The Summer Solstice by Eilaf Farajalla

I huffed and puffed my way through the yoga class. This was supposed to be easy, I thought to myself. It had started off easy but it sure didn’t feel that way. The instructor was gentle, making sure to give us enough time to keep up with her. When the postures had to be held for too long, she would remind us as to what we were doing this for, as we focused on our breath and tried to connect something bigger and higher. But this class was different, this class was taking place the week of the summer solstice.


The word “solstice” comes from Latin solstitium—from sol (Sun) and stitium (still or stopped) and indeed even if only for a moment, the sun stands still at the highest point in the sky. It marks the beginning of the summer and true to its spiritual nature, it has been celebrated across the world in a variety of ways. In Poland, a ritual called the Kildonas has the village's unmarried women placing a personal belonging in the pot and leave it under a fig tree overnight, where the magic of the sun blesses the item with prophetic powers, as the girls dream of their future husbands. In Poland, young, unmarried women would float floral wreaths in a river and eager bachelors on the other side would try to catching the flowers, then in Kupala (from “cupid”) Night, matched couples leapt through flames together while holding hands and if they don’t let go, it is said that their love will last. And right across the pond in the UK, at Stonehenge to be exact, thousands gather to see the sunrise, marking the moment, seen as a druid ritual of fertility, a celebration of the union between male and female deities, the Sun and the Earth. It’s no wonder that 9 months after the solstice, Swedish records of births take a little jump.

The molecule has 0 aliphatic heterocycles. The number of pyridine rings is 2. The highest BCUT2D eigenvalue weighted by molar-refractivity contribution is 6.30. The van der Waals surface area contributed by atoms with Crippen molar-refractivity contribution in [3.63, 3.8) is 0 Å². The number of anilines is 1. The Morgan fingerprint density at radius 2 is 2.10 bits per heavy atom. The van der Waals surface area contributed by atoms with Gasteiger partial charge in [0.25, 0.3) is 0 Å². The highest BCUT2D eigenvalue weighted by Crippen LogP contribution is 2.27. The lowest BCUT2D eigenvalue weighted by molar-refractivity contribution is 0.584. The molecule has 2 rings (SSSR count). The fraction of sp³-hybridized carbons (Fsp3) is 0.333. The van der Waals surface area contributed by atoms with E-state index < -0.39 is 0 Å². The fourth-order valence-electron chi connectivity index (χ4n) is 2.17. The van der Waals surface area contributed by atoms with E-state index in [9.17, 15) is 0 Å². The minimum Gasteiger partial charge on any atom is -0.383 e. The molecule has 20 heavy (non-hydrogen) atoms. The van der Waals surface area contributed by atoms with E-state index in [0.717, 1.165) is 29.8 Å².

The spirituality of the solstice extends even into North Africa, and in my neck of the woods, in Ancient Egypt, the Egyptian New Year begins on this important day, with the rising of the Nile River, signifying the water of the crops.


The solstice signals the triumph of light over dark, the start of a new season, and one of abundance, at that. And as Nature manifests the beauty locked hibernating deep in the winter, so can we. The Solstice is an invitation for manifestation. How can you celebrate? Easy, reflect on all that you are thankful for, remember all the achievements you can celebrate and most importantly, go outside for a walk.


And in case you missed it, here is the stunning (pre-pandemic) sight of summer solstice sunrise over Stonehenge:

https://www.youtube.com/watch?v=dqUemGLomFI

Join us for Gentle Yoga every Tuesday at 10am with Debbie Clark. You may livestream the class by visiting our Livestream page.